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A solution has a Mg^2+ concentration of 0.010 mol/l. Will Mg(OH)2 precipitate if the OH^- concentration of the solution is (i) 10^-5 mol/l (ii) 10^- mol/L.

A solution has a Mg^2+ concentration of 0.010 mol/l. Will Mg(OH)2 precipitate if the OH^- concentration of the solution is (i) 10^-5 mol/l (ii) 10^- mol/L.


1 Answers

Aman Bansal
592 Points
8 years ago

Dear Nancy,

 the source of the chloride is unimportant (at this level). Let us assume the chloride came from some dissolved sodium chloride, sufficient to make the solution 0.0100 M. So, on to the solution . . .

The dissociation equation for AgCl is:

AgCl (s) <===> Ag+ (aq) + Cl¯ (aq)

The Ksp expression is:

Ksp = [Ag+] [Cl¯]

This is the equation we must solve. First we put in the Ksp value:

1.77 x 10¯10 = [Ag+] [Cl¯]

Now, we have to reason out the values of the two guys on the right. The problem specifies that [Cl¯] is already 0.0100. I get another ''x'' amount from the dissolving AgCl. Of course, [Ag+] is ''x.''

Substituting, we get:

1.77 x 10¯10 = (x) (0.0100 + x)

This will wind up to be a quadratic equation which is solvable via the quadratic formula. However, there is a chemical way to solve this problem. We reason that ''x'' is a small number, such that ''0.0100 + x'' is almost exactly equal to 0.0100. If we were to use 0.0100 rather than ''0.0100 + x,'' we would get essentially the same answer and do so much faster. So the problem becomes:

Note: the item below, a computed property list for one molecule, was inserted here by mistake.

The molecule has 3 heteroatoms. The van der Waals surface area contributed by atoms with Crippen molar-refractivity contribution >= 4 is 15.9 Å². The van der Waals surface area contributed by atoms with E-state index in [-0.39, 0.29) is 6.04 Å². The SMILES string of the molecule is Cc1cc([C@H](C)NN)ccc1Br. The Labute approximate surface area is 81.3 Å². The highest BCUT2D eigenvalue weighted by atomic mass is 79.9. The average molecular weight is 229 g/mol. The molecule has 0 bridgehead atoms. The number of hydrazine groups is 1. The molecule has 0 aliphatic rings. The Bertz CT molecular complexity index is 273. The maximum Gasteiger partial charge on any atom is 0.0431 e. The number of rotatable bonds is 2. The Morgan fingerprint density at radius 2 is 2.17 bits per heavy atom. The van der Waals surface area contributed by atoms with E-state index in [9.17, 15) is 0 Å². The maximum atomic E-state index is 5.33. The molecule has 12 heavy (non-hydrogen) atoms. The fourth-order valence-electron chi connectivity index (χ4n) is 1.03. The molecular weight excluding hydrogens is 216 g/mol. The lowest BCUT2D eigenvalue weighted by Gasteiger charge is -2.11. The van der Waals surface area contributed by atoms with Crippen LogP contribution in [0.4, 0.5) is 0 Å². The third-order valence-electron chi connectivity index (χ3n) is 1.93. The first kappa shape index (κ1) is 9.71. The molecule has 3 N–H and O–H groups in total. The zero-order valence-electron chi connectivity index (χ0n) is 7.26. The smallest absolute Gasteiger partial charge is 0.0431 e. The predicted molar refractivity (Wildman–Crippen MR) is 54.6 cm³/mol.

1.77 x 10¯10 = (x) (0.0100)


x = 1.77 x 10¯8 M

There is another reason why neglecting the ''x'' in ''0.0100 + x'' is OK. It turns out that measuring Ksp values are fairly difficult to do and, hence, have a fair amount of error already built into the value. So the very slight difference between ''x'' and ''0.0100 + x'' really has no bearing on the accuracy of the final answer. Why not? Because the Ksp already has significant error in it to begin with. Our "adding" a bit more error is insignificant compared to the error already there.

Example #2: The Ksp for silver carbonate is 8.4 x 10¯12. The concentration of carbonate ions in a saturated solution is 1.28 x 10¯4 M. What is the concentration of silver ions?


Dissociation equation:

Ag2CO3 (s) <===> 2 Ag+ (aq) + CO32¯ (aq)

Ksp expression:

Ksp = [Ag+]2 [CO32¯]

Let us substitue into the Ksp expression:

8.4 x 10¯12 = (x)2 (1.28 x 10¯4)

Note: I could have used (1.28 x 10¯4 + 0.5x) for the carbonate. See above discussion for why the 0.5x can be dropped.

Divide both sides by 1.28 x 10¯4 and then take the square root:

[Ag+] = x = 2.56 x 10¯4 M

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Aman Bansal

Askiitian Expert

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